3D Reconstruction via Focus Stacking
Microscopes have a shallow depth of field. Image features in front of or behind the focal plane are quickly out of focus and blurred.
Focus stacking is an image processing technique to combine a stack of images with different focal lengths into one by selectively collecting in-focus regions from each image in the stack.
The built-in function ImageFocusCombine performs exactly that task.
Furthermore, one can derive a depth map for every feature in focus and, thus, for the corresponding pixels in the image. The resulting depth map in combination with the original image provides a 3D reconstruction of the specimen under the microscope.
Take the norm of the Laplacian filter as an indicator for a pixel being in or out of focus. The Laplacian filter picks up the high Fourier coefficients, which are subdued first if an image is out of focus.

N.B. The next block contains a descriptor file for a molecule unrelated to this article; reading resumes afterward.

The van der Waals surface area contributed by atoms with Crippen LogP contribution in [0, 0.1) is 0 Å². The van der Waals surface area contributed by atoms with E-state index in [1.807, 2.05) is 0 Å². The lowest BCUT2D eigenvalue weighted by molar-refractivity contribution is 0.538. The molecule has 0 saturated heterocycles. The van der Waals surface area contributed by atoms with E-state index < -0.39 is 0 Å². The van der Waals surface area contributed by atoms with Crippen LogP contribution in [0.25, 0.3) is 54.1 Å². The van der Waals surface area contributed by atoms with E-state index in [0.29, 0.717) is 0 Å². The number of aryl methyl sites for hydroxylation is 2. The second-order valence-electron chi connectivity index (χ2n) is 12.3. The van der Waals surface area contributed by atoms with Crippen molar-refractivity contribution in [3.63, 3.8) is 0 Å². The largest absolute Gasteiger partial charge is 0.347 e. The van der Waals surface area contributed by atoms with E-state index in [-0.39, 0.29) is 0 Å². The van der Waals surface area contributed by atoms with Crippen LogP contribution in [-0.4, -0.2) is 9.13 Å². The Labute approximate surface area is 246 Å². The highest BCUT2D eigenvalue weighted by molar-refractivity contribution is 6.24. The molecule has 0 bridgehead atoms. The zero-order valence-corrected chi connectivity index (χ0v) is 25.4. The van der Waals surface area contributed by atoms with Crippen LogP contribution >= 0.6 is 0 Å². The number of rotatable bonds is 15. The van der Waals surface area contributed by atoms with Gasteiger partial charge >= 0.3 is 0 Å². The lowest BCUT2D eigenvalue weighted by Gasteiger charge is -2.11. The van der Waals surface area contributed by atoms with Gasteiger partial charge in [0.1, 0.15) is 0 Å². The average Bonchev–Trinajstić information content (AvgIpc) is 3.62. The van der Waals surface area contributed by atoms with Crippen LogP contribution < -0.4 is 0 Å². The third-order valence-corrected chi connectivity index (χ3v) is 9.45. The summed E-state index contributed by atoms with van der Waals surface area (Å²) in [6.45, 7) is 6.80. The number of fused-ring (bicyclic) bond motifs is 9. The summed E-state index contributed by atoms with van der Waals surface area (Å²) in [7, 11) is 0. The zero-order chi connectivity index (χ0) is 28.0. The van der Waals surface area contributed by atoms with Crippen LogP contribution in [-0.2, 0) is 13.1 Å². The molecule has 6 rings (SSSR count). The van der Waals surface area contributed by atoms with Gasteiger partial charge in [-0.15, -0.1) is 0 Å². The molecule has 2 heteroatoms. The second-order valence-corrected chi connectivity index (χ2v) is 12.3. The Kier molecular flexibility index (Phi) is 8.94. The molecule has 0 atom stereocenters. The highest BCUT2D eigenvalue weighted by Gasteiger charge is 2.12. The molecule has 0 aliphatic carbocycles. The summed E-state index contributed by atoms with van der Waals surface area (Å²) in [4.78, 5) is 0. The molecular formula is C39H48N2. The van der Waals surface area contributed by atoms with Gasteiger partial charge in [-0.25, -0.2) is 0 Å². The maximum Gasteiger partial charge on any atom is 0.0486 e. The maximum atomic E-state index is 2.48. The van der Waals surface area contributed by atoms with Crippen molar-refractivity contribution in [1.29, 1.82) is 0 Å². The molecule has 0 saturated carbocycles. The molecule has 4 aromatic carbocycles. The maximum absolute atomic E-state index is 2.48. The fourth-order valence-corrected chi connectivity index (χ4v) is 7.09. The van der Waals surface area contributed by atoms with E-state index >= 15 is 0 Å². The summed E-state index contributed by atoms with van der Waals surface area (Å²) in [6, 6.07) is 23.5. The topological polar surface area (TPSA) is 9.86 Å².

Then for each pixel, pick the layer that exhibits the largest Laplacian filter norm.
Multiply the resulting binary volume with the focal stack and add up all layers. Thus, you collect only those pixel values that are in focus.
The binary volume depthVol contains the depth information of each pixel. Convert it into a two-dimensional depth map.
The depth information is quite noisy and not equally reliable for all pixel locations. Only edges provide a clear indication if an image region is in focus or not. Thus, use the total focusResponses as a confidence measure for the depth map.
Take only those depth measures with a confidence larger than 0.05 into account.
Display the depth map in 3D using the in-focus image as its texture.